Drops of water and of soap solution: Students' constraining mental models of the nature of matter

Authors

  • Billie Eilam

    Corresponding author
    1. Research Laboratory in Cognitive Processes of Learning, Faculty of Education, University of Haifa, Haifa 31905, Israel
    • Research Laboratory in Cognitive Processes of Learning, Faculty of Education, University of Haifa, Haifa 31905, Israel.
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Abstract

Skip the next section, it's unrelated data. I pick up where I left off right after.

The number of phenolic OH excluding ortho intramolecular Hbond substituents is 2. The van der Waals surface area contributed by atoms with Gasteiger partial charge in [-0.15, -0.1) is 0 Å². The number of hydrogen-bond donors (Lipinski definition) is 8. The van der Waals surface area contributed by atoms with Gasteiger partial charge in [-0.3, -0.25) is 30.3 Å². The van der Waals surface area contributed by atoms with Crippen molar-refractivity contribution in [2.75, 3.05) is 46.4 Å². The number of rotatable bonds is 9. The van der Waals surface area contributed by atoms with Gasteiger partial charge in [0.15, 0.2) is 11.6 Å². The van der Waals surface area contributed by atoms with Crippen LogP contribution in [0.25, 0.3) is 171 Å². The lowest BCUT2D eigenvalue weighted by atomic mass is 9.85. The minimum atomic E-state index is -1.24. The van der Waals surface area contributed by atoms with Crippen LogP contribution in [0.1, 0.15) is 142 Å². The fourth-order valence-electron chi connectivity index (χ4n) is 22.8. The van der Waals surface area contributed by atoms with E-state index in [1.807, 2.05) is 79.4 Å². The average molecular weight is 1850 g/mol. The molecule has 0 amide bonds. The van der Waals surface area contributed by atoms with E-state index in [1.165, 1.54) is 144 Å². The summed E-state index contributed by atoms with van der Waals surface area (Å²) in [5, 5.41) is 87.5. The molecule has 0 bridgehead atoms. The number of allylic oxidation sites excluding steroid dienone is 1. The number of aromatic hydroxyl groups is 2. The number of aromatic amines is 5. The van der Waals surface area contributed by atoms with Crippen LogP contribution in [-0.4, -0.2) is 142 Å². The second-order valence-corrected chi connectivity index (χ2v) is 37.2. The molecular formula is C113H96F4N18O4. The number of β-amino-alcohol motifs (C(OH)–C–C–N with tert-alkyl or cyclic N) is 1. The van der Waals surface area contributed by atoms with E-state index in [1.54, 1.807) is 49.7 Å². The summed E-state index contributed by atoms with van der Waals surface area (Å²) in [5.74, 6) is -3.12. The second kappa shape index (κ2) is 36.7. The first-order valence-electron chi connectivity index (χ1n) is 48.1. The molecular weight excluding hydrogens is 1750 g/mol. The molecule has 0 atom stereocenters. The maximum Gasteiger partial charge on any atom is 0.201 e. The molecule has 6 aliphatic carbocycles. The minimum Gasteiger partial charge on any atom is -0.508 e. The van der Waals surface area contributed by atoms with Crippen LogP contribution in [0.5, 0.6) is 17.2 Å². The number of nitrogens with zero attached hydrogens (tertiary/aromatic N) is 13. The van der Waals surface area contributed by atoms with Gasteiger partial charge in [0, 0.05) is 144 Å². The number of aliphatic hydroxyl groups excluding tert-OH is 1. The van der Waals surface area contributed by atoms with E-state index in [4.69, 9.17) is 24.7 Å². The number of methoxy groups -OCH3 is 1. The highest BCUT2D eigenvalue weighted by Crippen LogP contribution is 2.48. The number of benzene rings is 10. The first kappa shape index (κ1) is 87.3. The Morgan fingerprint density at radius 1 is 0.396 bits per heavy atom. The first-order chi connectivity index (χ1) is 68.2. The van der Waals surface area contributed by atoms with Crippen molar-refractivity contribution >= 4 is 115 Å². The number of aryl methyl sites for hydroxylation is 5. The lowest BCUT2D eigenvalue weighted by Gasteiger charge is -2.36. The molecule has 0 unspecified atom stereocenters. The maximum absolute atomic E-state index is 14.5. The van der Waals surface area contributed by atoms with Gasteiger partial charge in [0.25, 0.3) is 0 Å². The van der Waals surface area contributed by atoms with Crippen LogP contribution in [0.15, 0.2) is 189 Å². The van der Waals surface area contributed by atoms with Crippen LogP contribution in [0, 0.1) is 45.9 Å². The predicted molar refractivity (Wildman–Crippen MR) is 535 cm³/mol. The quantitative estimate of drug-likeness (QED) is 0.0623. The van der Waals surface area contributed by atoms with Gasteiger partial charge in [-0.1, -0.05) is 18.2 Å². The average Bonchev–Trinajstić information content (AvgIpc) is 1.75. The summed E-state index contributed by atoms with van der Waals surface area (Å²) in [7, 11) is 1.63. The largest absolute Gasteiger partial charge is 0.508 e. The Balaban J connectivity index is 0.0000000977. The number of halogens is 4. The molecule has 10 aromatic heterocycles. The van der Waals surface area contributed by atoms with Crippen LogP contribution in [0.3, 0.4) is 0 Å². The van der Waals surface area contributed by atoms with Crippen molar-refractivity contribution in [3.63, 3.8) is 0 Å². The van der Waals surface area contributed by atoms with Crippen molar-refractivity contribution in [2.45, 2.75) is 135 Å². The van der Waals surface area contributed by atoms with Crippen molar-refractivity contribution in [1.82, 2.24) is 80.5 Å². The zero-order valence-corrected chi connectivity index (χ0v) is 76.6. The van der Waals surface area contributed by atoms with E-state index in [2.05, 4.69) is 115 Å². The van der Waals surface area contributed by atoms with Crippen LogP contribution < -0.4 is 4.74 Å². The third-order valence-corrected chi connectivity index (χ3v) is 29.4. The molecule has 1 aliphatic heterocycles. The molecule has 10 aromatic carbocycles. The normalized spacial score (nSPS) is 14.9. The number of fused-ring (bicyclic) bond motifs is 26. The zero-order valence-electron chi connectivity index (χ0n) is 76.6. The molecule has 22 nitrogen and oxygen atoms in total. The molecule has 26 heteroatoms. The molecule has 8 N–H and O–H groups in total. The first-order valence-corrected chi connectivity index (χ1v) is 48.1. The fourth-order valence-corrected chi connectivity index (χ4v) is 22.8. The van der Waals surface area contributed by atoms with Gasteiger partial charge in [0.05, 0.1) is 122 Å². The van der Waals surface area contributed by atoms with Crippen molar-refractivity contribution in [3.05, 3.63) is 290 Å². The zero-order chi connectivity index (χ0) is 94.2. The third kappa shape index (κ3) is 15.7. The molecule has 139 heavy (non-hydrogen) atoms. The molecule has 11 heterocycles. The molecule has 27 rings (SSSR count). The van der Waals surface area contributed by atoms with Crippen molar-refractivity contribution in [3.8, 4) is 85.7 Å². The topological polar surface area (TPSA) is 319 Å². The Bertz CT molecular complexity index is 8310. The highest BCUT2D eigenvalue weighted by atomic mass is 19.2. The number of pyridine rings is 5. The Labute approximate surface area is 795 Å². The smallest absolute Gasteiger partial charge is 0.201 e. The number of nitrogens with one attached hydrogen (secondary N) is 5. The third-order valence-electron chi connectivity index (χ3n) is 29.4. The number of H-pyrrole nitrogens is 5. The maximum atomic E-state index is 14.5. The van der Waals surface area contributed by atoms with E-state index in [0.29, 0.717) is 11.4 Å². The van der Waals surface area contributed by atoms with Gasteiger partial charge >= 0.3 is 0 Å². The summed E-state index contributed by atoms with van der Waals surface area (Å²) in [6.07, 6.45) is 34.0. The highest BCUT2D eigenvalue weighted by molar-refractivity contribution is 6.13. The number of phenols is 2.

This study investigates how 25 junior high school students employed their bodies of knowledge and responded to problem cues while individually performing a science experiment and reasoning about a drops phenomenon. Line-by-line content analysis conducted on students' written ad hoc explanations aimed to reveal students' concepts and their relations within their explanations, and to construe students' mental models for the science phenomenon based on level of specification, models' correspondence with scientific claims, macro versus micro view of matter, and type of evidence used. We then inferred four types of knowledge representations for the nature of matter. Findings are discussed in terms of implications for science teaching. © 2004 Wiley Periodicals, Inc. J Res Sci Teach 41: 970–993, 2004

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